Eventually, you will know where each key is and from then on, it’s just a matter of picking up in terms of speed.
4. Navigate with basic keyboard shortcuts
It’s no surprise why Windows and macOS have many keyboard shortcuts. Since both your hands are already on the keyboard, why spend time using a mouse to navigate? You don’t have to remember every shortcut, just the more common ones.
Common shortcuts below are mostly used in word processing programs:
|Ctrl + C||Copy|
|Ctrl + X||Cut|
|Ctrl + V||Paste|
|Ctrl + Z||Undo|
|Ctrl + S||Save|
|Ctrl + F||Search for word|
|Ctrl + A||Highlight everything|
|Shift + Left Arrow or Right Arrow||Hightlight next letter|
|Ctrl + Shift + Left Arrow or Right Arrow||Highlight next word|
|Ctrl + Left Arrow or Right Arrow||Navigate text cursor to next word without highlight|
|Home||Go to beginning of line|
|End||Go to end of line|
|Page up||Scroll up|
|Page Down||Scroll down|
You can also use shortcut keys while browsing the web. Here are some shortcuts you could use to navigate in web browsers.
|Ctrl + Tab||Switch to next tab|
|Ctrl + Shift + Tab||Switch to previous tab|
|Ctrl + T||Open new tab|
|Ctrl + W||Close current tab|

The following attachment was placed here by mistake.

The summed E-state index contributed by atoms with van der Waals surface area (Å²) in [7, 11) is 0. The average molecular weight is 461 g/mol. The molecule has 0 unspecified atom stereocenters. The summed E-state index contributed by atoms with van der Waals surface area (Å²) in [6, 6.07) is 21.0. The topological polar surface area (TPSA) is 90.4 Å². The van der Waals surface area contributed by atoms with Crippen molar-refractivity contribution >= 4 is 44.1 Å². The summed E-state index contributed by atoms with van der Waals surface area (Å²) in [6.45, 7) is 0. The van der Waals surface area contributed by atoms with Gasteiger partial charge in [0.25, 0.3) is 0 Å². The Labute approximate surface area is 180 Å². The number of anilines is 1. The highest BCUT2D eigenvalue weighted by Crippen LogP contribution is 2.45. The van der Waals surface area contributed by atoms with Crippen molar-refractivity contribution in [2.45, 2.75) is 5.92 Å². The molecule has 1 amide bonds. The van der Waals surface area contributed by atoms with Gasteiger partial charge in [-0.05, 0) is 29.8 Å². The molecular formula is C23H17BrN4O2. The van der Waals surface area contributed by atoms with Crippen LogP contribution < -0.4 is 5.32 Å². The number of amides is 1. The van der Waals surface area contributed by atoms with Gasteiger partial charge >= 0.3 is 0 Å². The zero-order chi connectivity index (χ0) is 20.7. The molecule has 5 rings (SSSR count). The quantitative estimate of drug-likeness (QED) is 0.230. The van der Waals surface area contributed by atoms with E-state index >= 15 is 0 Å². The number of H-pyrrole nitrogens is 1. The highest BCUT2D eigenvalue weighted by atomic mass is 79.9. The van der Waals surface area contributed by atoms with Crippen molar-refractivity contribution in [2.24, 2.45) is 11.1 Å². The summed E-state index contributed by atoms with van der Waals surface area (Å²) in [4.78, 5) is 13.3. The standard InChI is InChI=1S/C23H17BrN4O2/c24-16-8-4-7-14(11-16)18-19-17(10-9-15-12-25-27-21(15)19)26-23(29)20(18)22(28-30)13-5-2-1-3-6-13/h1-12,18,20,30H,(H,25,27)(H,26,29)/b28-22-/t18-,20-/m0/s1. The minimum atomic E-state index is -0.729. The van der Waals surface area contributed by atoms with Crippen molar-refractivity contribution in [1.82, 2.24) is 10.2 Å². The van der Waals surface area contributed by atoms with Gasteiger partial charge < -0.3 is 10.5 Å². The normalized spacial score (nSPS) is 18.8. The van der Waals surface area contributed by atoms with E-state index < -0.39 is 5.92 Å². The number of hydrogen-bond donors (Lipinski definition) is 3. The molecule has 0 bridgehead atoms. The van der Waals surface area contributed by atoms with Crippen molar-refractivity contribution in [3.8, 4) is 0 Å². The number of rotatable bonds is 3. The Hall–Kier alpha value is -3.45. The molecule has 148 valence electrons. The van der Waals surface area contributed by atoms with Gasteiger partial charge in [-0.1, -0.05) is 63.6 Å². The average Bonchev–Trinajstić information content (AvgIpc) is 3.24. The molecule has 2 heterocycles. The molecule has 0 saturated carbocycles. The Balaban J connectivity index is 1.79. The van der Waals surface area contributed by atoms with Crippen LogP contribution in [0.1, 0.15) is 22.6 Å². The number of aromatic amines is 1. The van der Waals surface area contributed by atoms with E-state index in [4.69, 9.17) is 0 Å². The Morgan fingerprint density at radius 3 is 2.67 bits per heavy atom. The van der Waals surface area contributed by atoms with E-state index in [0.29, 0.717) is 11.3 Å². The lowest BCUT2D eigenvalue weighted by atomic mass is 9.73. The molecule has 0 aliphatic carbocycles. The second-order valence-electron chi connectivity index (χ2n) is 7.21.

|Ctrl + Shift + T||Open previously closed tab|
|Ctrl + R||refresh current webpage|
|Ctrl + N||Open new web browser window|
|Backspace||Go back one page|
|Shift + Backspace||Go forward one page|
Finally, here are some common keyboard shortcuts for more general (Windows) navigation.
|Alt + Tab||Switch to next opened window|
|Alt + Shift + Tab||Switch to previous opened window|
|Alt + F4||Close current window|
Using these shortcut keys will require the little finger a lot as many of the modifier keys like Ctrl, Alt and Shift are closest to your little finger.
5. Practice with apps
Practicing typing on a keyboard need not be stressful (although it may feel like it at times). You can practice with a lot of typing games. Here are a few websites where you can learn how to conquer the keyboard and have fun at the same time.
TypeRacer is a simple and fun game where each player is represented by a car. You’ll be given a passage of text from a book or lyrics to a song, you then type it out to move your car in a ‘race’ with other players. Whoever finishes typing the passage first wins.
Keybr generates readable random words where some words are spelt incorrectly to help you remember common letter combinations better rather than typing random letters. It’ll give you statistics to tell you which area of the keyboard you are weaker in. It also offers words in different languages as well as different keyboard layouts.
The exercises in this site get you comfortable with the finger placement by repeatedly asking you to type those letters with the correct finger. It is also offered in different languages.
Learn typing is a basic looking website that has a ton of explanation good for beginners learning to touch type. Once you’ve gone through the basics, there are also more advanced exercises which you can do.